jurisdictional concentration of authorities

Martin Fick mogulguy at yahoo.com
Mon Jun 22 19:05:20 UTC 2009

--- On Mon, 6/22/09, Denis Dimick <dgdimick at gmail.com> wrote:
> If I understand this correctly, as
> long as ICANN is "owned" by the US, they have the
> ability to shutdown anyone they don't like.

While this is certainly a threat, it is not as all emcompassing 
as it sounds.  ICANN may control the currently agreed upon IPs
and subnets of the internet, but they do not control the internet 
backbones which actually route to these agreed upon subnets, do 

So, if we imagine that ICANN goes completely beserk and decides
to revoke all the subnets in use in Germany, what would happen?
If the ISPs of Germany just keep using them then there is nothing
ICANN can do to stop anyone within Germany from communicating to
each other with them is there?  And, of course, any country with
ISPs that have direct links to Germany and decides to continue to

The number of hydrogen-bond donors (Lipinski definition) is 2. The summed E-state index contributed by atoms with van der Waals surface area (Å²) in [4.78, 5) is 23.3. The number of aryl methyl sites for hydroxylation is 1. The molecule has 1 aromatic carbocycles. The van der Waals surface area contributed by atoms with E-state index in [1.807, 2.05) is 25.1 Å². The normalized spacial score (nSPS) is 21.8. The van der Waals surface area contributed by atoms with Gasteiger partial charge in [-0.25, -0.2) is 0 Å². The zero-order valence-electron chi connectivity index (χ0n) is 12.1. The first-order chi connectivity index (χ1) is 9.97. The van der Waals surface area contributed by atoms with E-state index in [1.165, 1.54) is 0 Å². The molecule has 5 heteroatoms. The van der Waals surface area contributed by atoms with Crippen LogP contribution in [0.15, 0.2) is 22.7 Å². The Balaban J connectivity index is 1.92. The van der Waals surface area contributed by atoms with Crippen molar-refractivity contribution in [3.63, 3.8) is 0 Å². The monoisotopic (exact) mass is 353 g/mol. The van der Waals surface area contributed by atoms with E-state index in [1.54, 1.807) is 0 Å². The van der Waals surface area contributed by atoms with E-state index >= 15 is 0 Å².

route to Germany for those subnets because they think ICANN is
nuts, well then anyone in those countries will still be able
to communicate with Germany right?

Ultimately, the internet it really is just a bunch of 
people/organizations communicating voluntarily with each other
and following certain voluntary guidelines which cannot be 
imposed by any single organization.  A very nice free market 
real world implementation of cooperation with agreed upon
(not forced upon) authorities (mostly).  Seems almost like a
libertarian anarchist's dream really. :)

Again this is not to say that ICANN cannot reak havok, 
particularly to individuals, just that if they do badly 
enough, the world will just switch to some other agreed upon 
authority(ies) and ICANN will become meaningless.  They truly 
can only govern because the governed consent to their 
governing, they have no physical pull, they are not backed by 

But, since ICANN does have the power to potentially affect 
individuals, it might make directory servers owned by other
non US governments much harder to foil (by ICANN) than those 
owned by individuals.  I surmise this because I think that if 
ICANN decided to attack the server owned by a government 
instead of an individual it would likely be seen as ICANN 
attacking the entire country.  The country has more power and
influence with those who follow ICANN than most individuals do.  
Just a thought...




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